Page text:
14. Root exudation of low-molecular-mass-organic acids by six tree species alters the dynamics of calcium and magnesium in soil

    Ohta, Tamihisa; Hiura, Tsutom
    Soils in plantations of Cryptomeria japonica in Japan have similar to threefold more exchangeable Ca compared with soils in other types of forest vegetation even in a Ca-poor environment. To explain mechanisms underlying this phenomenon, we determined the effect of root exudation rate of low-molecular-mass organic acids (LMMOAs) on exchangeable cations in soil. We conducted a pot experiment using C. japonica and five dominant tree species in Japan, and measured the root exudation rates of LMMOAs and exchangeable nutrient concentrations in the soils. To estimate whether the root exudation rate of LMMOAs is elevated in response to Ca deficiency, we...

  15. New Multicentury Evidence for Dispersal Limitation during Primary Succession

    Kobayashi, Makoto; Wilson, Scott D.
    Primary succession is limited by both ecosystem development and plant dispersal, but the extent to which dispersal constrains succession over the long-term is unknown. We compared primary succession along two co-occurring arctic chronosequences with contrasting spatial scales: sorted circles that span a few meters and may have few dispersal constraints and glacial forelands that span several kilometers and may have greater dispersal constraints. Dispersal constraints slowed primary succession by centuries: plots were dominated by cryptogams after 20 years on circles but after 270 years on forelands; plots supported deciduous plants after 100 years on circles but after >400 years on...

  16. Flagellar waveforms of gametes in the brown alga Ectocarpus siliculosus

    Kinoshita, Nana; Shiba, Kogiku; Inaba, Kazuo; Fu, Gang; Nagasato, Chikako; Motomura, Taizo
    Brown algae are members of the Stramenopiles and their gametes generally have two heterogeneous flagella: a long anterior flagellum (AF) with mastigonemes and a short posterior flagellum (PF). In this study, swimming paths and flagellar waveforms in free-swimming and thigmotactic-swimming male and female gametes and in male gametes during chemotaxis, were quantitatively analysed in the model brown alga Ectocarpus siliculosus. This analysis was performed using a high-speed video camera. It was revealed that the AF plays a role in changing the locomotion of male and female gametes from free-swimming to thigmotactic-swimming and also in changing the swimming path of male...

  17. Impact of anthropogenic disturbance on the density and activity pattern of deer evaluated with respect to spatial scale-dependency

    Agetsuma, Naoki; Koda, Ryosuke; Tsujino, Riyou; Agetsuma-Yanagihara, Yoshimi
    This study examined the influence of anthropogenic disturbance (agriculture, forestry, hunting and feral domestic dogs) on the population density and daily activity pattern of deer. We quantified the effects of land use (broad-leaved forest, mixed coniferous/broad-leaved forest, natural grassland, subalpine vegetation, forestry area, and agricultural land), along with hunting pressure, and densities of feral domestic dogs and wild macaques on deer. The effects of land use were analyzed at various spatial scales and a model selection procedure (generalized mixed model) was used to examine the effects of factors on density and daily activity pattern of deer at each spatial scale....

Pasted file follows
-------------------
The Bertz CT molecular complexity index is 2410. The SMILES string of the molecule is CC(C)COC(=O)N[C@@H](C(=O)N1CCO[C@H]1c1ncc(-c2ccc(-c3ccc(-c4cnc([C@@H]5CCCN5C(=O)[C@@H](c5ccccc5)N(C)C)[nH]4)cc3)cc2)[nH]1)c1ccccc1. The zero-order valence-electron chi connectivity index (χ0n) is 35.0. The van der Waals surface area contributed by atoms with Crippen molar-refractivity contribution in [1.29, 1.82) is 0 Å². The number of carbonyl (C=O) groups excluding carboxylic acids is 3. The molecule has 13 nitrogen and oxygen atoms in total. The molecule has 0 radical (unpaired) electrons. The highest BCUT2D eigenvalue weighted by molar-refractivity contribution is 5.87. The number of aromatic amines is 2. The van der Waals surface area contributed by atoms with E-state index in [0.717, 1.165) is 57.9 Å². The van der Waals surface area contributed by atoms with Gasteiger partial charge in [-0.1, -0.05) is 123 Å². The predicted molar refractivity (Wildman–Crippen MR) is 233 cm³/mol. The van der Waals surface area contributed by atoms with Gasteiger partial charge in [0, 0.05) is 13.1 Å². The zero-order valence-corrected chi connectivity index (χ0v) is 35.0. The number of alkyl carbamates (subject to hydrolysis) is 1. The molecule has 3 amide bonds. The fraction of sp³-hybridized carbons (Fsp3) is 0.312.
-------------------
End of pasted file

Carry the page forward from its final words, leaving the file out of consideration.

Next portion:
18. Effective spatial scales for evaluating environmental determinants of population density in Yakushima macaques

    Agetsuma, Naoki; Koda, Ryosuke; Tsujino, Riyou; Agetsuma-Yanagihara, Yoshimi
    Population densities of wildlife species tend to be correlated with resource productivity of habitats. However, wildlife density has been greatly modified by increasing human influences. For effective conservation, we must first identify the significant factors that affect wildlife density, and then determine the extent of the areas in which the factors should be managed. Here, we propose a protocol that accomplishes these two tasks. The main threats to wildlife are thought to be habitat alteration and hunting, with increases in alien carnivores being a concern that has arisen recently. Here, we examined the effect of these anthropogenic disturbances, as well...

  19. Diel habitat-use patterns of commercially important fishes in a marine protected area in the Philippines

    Honda, Kentaro; Uy, Wilfredo H; Baslot, Darwin I; Pantallano, Allyn Duvin S; Nakamura, Yohei; Nakaoka, Masahiro
    The diel habitat-use patterns of commercially mportant fishes in a small marine protected area (MPA) (0.31 km2) containing coral reef and seagrass habitats were examined by passive acoustic telemetry during 2011 and 2012. The occurrence patterns of the target fishes both inside and outside the MPA were also observed. Thirty individuals from 6 species (20.2 to 41.4 cm fork length) were caught, acoustically tagged and released inside the MPA, and 4 to 210 d of tracking data were then obtained from 28 detected fishes. Lutjanus monostigma, Lethrinus atkinsoni, and Lethrinus obsoletus were found to mostly inhabit the coral reef. The...

  20. Involvement of hormones in olfactory imprinting and homing in chum salmon

    Ueda, Hiroshi; Nakamura, Shingo; Nakamura, Taro; Inada, Kaoru; Okubo, Takashi; Furukawa, Naohiro; Murakami, Reiichi; Tsuchida, Shigeo; Zohar, Yonathan; Konno, Kotaro; Watanabe, Masahiko
    The olfactory hypothesis for salmon imprinting and homing to their natal stream is well known, but the endocrine hormonal control mechanisms of olfactory memory formation in juveniles and retrieval in adults remain unclear. In brains of hatchery-reared underyearling juvenile chum salmon (Oncorhynchus keta), thyrotropin-releasing hormone gene expression increased immediately after release from a hatchery into the natal stream, and the expression of the essential NR1 subunit of the N-methyl-D-aspartate receptor increased during downstream migration. Gene expression of salmon gonadotropin-releasing hormone (sGnRH) and NR1 increased in the adult chum salmon brain during homing from the Bering Sea to the natal hatchery....